Do you ever wonder what you would change if you knew THEN what you know NOW?
When I set my heart on a career in sports radio in high school and started pursuing my dream in college, no one warned me about the challenges of being a female in a “man’s world.” A tomboy when I was young, I was always comfortable around guys, and I could hold my own whether we were talking sports or playing them. As I began working in radio, I did what came naturally to me. I tried to be “one of the guys.” It didn’t work. Despite my best attempts, I was always the odd one out. But that was only part of the challenge.
At some point early in my career, I made a conscious decision to keep the harassment to myself. I wanted the career more than I wanted to expose how I was treated in the workplace. Even if bosses or managers took me seriously, I knew I’d be labeled a “problem” or “bitch” or “troublemaker” and hurt my chances of getting and keeping jobs. In some cases, my superiors were the ones doing the harassing, so complaining would’ve been pointless.
For the first decade of my journey, the newsroom resembled a locker room. Far too often, that equated to getting hit on non-stop. Instead of being taken seriously as a journalist and being appreciated for my brains and work ethic, my value was often tied to my appearance. The locker room atmosphere meant constant jokes about sex and stories about sex. While they didn’t necessarily offend me, hearing them from a bunch of men when I was the only woman often made me uncomfortable. And I frequently turned into a target. In some newsrooms, I had to work in front of pictures of mostly naked women or log into computers with similar screensavers. Derogatory and disgusting nicknames, vulgar language that made me cringe, inappropriate and insulting comments, emails or texts with nasty photos–I navigated all of it for years. But outside of venting to people I trusted, I did very little to protest.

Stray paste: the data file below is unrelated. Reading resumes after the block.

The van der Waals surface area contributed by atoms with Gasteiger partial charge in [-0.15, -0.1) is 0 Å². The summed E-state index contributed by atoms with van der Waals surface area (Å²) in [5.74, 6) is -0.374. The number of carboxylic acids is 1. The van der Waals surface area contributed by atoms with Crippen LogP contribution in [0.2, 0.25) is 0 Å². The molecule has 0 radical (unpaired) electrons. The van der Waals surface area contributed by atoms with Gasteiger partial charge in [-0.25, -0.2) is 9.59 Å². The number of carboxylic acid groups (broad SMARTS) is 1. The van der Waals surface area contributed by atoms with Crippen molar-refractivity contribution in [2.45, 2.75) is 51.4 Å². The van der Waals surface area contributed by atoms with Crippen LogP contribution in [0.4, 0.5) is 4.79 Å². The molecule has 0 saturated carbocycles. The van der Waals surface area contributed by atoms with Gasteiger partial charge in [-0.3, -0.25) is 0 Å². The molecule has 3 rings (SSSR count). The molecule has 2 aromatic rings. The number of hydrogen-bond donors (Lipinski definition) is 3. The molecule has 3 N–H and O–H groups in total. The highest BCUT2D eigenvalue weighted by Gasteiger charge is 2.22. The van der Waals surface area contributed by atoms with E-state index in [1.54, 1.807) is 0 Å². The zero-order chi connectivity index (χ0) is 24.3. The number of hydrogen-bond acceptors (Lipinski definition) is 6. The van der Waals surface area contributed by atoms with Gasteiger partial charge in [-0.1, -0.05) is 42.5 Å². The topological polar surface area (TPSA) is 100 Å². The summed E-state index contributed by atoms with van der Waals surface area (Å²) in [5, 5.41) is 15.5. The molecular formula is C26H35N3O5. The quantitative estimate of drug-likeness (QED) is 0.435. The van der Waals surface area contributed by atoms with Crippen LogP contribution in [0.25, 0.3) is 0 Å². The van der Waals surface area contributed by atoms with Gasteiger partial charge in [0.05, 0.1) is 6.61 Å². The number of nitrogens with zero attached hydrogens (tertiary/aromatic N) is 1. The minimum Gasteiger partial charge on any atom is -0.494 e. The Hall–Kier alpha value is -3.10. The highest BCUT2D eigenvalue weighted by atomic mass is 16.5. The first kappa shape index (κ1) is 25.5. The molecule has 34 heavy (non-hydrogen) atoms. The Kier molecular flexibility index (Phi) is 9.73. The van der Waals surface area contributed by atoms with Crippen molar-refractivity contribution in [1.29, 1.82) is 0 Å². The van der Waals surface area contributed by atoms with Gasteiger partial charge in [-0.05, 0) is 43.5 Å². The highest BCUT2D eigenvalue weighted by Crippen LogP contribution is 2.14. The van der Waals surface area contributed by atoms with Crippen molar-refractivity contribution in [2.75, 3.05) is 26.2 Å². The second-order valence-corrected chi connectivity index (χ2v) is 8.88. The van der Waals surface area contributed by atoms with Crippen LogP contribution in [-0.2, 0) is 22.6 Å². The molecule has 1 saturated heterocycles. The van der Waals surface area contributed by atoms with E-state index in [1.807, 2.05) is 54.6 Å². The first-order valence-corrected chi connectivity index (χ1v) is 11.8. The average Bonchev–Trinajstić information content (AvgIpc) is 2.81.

I’m not sharing these stories from my past to garner sympathy. It was my own choice to keep quiet, my own decision not to fight back. I wanted the career more than I wanted it to stop. I’m not recommending the same course of action for other women in my position. I don’t have foolproof methods to handle every situation. But I want people facing similar challenges to know they aren’t alone. Looking back, there are many things I would do differently. I also know my experiences made me stronger, smarter, tougher, wiser, more determined, and more professional than the ones who harassed me
In 2016, the climate is vastly different. Companies educate employees about workplace harassment because they fear whistle-blowers or lawsuits. Employee rights are now a top priority. Beyond that, I don’t hesitate to stand up for myself. I remind men I’m in the room if their language or stories make me uncomfortable, and I don’t care who likes me or dislikes me because of it. I no longer need to fit in. I’m proud of the fact that I never will. Being different, being unique, being unconventional is a huge part of my success. I finally recognized that standing out instead of blending in can be my greatest asset.